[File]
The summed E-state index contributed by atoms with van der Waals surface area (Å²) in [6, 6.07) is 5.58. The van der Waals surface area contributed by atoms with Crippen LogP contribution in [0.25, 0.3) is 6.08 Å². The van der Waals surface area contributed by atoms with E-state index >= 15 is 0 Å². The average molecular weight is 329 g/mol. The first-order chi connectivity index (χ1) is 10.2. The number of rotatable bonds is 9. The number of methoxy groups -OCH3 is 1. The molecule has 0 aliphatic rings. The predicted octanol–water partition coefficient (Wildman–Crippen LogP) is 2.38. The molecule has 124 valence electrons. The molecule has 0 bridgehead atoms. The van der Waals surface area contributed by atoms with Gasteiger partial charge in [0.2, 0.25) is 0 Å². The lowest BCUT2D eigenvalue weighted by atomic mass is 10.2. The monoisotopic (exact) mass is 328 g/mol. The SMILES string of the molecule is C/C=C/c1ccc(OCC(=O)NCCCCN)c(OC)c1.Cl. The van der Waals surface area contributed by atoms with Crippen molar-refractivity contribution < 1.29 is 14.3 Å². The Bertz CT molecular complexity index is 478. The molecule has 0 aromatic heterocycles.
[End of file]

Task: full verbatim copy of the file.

The summed E-state index contributed by atoms with van der Waals surface area (Å²) in [6, 6.07) is 5.58. The van der Waals surface area contributed by atoms with Crippen LogP contribution in [0.25, 0.3) is 6.08 Å². The van der Waals surface area contributed by atoms with E-state index >= 15 is 0 Å². The average molecular weight is 329 g/mol. The first-order chi connectivity index (χ1) is 10.2. The number of rotatable bonds is 9. The number of methoxy groups -OCH3 is 1. The molecule has 0 aliphatic rings. The predicted octanol–water partition coefficient (Wildman–Crippen LogP) is 2.38. The molecule has 124 valence electrons. The molecule has 0 bridgehead atoms. The van der Waals surface area contributed by atoms with Gasteiger partial charge in [0.2, 0.25) is 0 Å². The lowest BCUT2D eigenvalue weighted by atomic mass is 10.2. The monoisotopic (exact) mass is 328 g/mol. The SMILES string of the molecule is C/C=C/c1ccc(OCC(=O)NCCCCN)c(OC)c1.Cl. The van der Waals surface area contributed by atoms with Crippen molar-refractivity contribution < 1.29 is 14.3 Å². The Bertz CT molecular complexity index is 478. The molecule has 0 aromatic heterocycles.